MR. GERALD SAMPSON: Mr. Speaker, I want to thank the minister for his answer. I'm sure that he and most members of the House can recall the loss of special places in their communities at one time or another. We have lost too many and I'm afraid that the Heritage Property Act provides little comfort. In fact, sir, it has no teeth. There are no provisions in the Act to effectively deter unsympathetic development or the destruction of heritage property. My final supplementary to the minister is, will the minister undertake to bring to this House, in this sitting, constructive amendments to the Heritage Property Act and new regulations that will provide genuine protection for our built heritage?

MR. RODNEY MACDONALD: Mr. Speaker, with all due respect, I would have to disagree with the member's assertion that the Heritage Property Act is not being effective, although I am open to suggestions.

MR. SPEAKER: The honourable member for Dartmouth South-Portland Valley.

COMMUN. SERV.:

ADOPTION INFORMATION LEGISLATION - STATUS

MS. MARILYN MORE: Mr. Speaker, my question is for the Minister of Community Services. Media reports today accuse Nova Scotia of being the worst province in Canada for adoptees wishing to access birth records. Considering the United Nations says Canada is not doing enough to open adoption records, that's a dubious distinction. Adoptees in Nova Scotia have watched in frustration as Bill No. 17 regarding adoption disclosure was bounced around and stalled in the Legislature. I ask the Minister of Community Services - your government promised during the 1999 election to address this issue - what is the status of changes to adoption information legislation in this province?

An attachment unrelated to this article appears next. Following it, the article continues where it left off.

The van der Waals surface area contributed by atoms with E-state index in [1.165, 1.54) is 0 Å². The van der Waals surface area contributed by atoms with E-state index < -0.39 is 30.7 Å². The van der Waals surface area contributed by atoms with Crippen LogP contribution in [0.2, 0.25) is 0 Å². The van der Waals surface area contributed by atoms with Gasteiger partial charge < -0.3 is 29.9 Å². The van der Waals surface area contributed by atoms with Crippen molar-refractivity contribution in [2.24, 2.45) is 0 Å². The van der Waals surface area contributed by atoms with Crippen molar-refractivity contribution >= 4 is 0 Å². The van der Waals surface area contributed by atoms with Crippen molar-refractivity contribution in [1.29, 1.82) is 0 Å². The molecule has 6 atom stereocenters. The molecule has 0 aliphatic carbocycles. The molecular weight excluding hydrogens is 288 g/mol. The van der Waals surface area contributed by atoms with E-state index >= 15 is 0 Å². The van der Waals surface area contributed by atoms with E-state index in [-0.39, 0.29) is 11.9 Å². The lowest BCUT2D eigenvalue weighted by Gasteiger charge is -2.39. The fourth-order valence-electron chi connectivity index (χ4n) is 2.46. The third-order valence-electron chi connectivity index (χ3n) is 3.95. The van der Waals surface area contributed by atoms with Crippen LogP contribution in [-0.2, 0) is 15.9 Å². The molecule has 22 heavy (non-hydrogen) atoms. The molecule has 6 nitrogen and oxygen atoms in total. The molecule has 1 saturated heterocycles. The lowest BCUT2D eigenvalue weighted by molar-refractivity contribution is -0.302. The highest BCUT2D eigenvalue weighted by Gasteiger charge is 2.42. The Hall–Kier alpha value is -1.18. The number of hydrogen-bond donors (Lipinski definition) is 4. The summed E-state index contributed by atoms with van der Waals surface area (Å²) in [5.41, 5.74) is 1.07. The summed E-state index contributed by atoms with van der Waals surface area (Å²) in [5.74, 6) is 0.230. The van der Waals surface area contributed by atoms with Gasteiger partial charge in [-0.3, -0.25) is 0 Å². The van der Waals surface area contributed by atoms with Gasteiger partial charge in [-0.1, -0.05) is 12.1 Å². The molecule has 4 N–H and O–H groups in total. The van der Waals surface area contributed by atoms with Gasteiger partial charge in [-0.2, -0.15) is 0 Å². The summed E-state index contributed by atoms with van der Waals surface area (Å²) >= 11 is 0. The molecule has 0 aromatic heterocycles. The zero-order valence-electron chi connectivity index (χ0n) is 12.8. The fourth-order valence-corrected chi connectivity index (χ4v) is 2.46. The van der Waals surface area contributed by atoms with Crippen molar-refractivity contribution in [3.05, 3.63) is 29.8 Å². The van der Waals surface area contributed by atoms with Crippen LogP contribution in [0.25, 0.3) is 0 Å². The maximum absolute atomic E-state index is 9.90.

HON. DAVID MORSE: Mr. Speaker, I thank the member for bringing that question up. In fact, there was quite an extensive debate in 1999 around Bill No. 17. At that time I was on the Law Amendments Committee and I would tell you that the debate was absolutely riveting. The problem is, the opinions that were brought forward by the witnesses did not all have the same vision of what the Adoption Information Act should be and what provisions should be made in terms of disclosure. That is the problem and as a result of that, the former minister and this government sent it off to the Law Reform Commission. They studied it for a time, and with their disbandment, their work was passed on to a ministerial committee. As a result of that, there were some administrative changes in the carrying out of the Act.

MS. MORE: Mr. Speaker, there is no doubt that the issue of adoption records is a very contentious one. But simply refusing to make a decision or making minor improvements to the legislation is not a solution. The bill was referred to the Law Reform Commission which in turn had its funding cut. Changes were recommended, but the legislation has

[Page 1069]

gathered dust for nearly four years. I ask the minister, when can adoptees in this province expect this issue to be raised again?